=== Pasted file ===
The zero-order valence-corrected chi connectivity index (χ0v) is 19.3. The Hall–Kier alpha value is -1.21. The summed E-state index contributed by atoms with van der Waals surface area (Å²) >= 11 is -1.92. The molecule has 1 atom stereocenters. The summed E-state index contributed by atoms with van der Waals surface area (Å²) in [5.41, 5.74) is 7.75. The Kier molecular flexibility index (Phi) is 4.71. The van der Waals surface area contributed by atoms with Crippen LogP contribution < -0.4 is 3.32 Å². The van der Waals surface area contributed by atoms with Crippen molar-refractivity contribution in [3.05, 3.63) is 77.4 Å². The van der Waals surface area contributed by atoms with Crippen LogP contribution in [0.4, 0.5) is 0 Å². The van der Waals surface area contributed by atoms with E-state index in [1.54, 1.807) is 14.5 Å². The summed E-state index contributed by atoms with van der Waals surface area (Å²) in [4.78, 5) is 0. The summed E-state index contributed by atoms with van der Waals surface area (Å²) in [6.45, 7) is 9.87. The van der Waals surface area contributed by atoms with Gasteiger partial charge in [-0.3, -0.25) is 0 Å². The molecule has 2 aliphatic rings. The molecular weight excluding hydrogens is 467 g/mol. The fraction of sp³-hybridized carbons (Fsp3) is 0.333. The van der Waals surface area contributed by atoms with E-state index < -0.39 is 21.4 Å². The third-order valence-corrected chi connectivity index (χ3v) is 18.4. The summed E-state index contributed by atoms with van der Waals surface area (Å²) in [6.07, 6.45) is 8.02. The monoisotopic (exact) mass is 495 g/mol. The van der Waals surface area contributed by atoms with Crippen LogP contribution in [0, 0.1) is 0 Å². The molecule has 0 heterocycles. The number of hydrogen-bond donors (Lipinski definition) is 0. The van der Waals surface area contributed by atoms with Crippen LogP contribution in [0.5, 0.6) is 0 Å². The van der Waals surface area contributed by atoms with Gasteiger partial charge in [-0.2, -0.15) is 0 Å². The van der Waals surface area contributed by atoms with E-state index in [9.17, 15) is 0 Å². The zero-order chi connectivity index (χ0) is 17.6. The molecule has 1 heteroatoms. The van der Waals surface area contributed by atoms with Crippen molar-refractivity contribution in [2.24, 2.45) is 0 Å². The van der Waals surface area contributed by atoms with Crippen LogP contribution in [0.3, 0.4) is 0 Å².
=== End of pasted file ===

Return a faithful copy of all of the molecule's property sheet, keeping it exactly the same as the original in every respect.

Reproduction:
The zero-order valence-corrected chi connectivity index (χ0v) is 19.3. The Hall–Kier alpha value is -1.21. The summed E-state index contributed by atoms with van der Waals surface area (Å²) >= 11 is -1.92. The molecule has 1 atom stereocenters. The summed E-state index contributed by atoms with van der Waals surface area (Å²) in [5.41, 5.74) is 7.75. The Kier molecular flexibility index (Phi) is 4.71. The van der Waals surface area contributed by atoms with Crippen LogP contribution < -0.4 is 3.32 Å². The van der Waals surface area contributed by atoms with Crippen molar-refractivity contribution in [3.05, 3.63) is 77.4 Å². The van der Waals surface area contributed by atoms with Crippen LogP contribution in [0.4, 0.5) is 0 Å². The van der Waals surface area contributed by atoms with E-state index in [1.54, 1.807) is 14.5 Å². The summed E-state index contributed by atoms with van der Waals surface area (Å²) in [4.78, 5) is 0. The summed E-state index contributed by atoms with van der Waals surface area (Å²) in [6.45, 7) is 9.87. The van der Waals surface area contributed by atoms with Gasteiger partial charge in [-0.3, -0.25) is 0 Å². The molecule has 2 aliphatic rings. The molecular weight excluding hydrogens is 467 g/mol. The fraction of sp³-hybridized carbons (Fsp3) is 0.333. The van der Waals surface area contributed by atoms with E-state index < -0.39 is 21.4 Å². The third-order valence-corrected chi connectivity index (χ3v) is 18.4. The summed E-state index contributed by atoms with van der Waals surface area (Å²) in [6.07, 6.45) is 8.02. The monoisotopic (exact) mass is 495 g/mol. The van der Waals surface area contributed by atoms with Crippen LogP contribution in [0, 0.1) is 0 Å². The molecule has 0 heterocycles. The number of hydrogen-bond donors (Lipinski definition) is 0. The van der Waals surface area contributed by atoms with Crippen LogP contribution in [0.5, 0.6) is 0 Å². The van der Waals surface area contributed by atoms with Gasteiger partial charge in [-0.2, -0.15) is 0 Å². The van der Waals surface area contributed by atoms with E-state index in [9.17, 15) is 0 Å². The zero-order chi connectivity index (χ0) is 17.6. The molecule has 1 heteroatoms. The van der Waals surface area contributed by atoms with Crippen molar-refractivity contribution in [2.24, 2.45) is 0 Å². The van der Waals surface area contributed by atoms with Crippen LogP contribution in [0.3, 0.4) is 0 Å².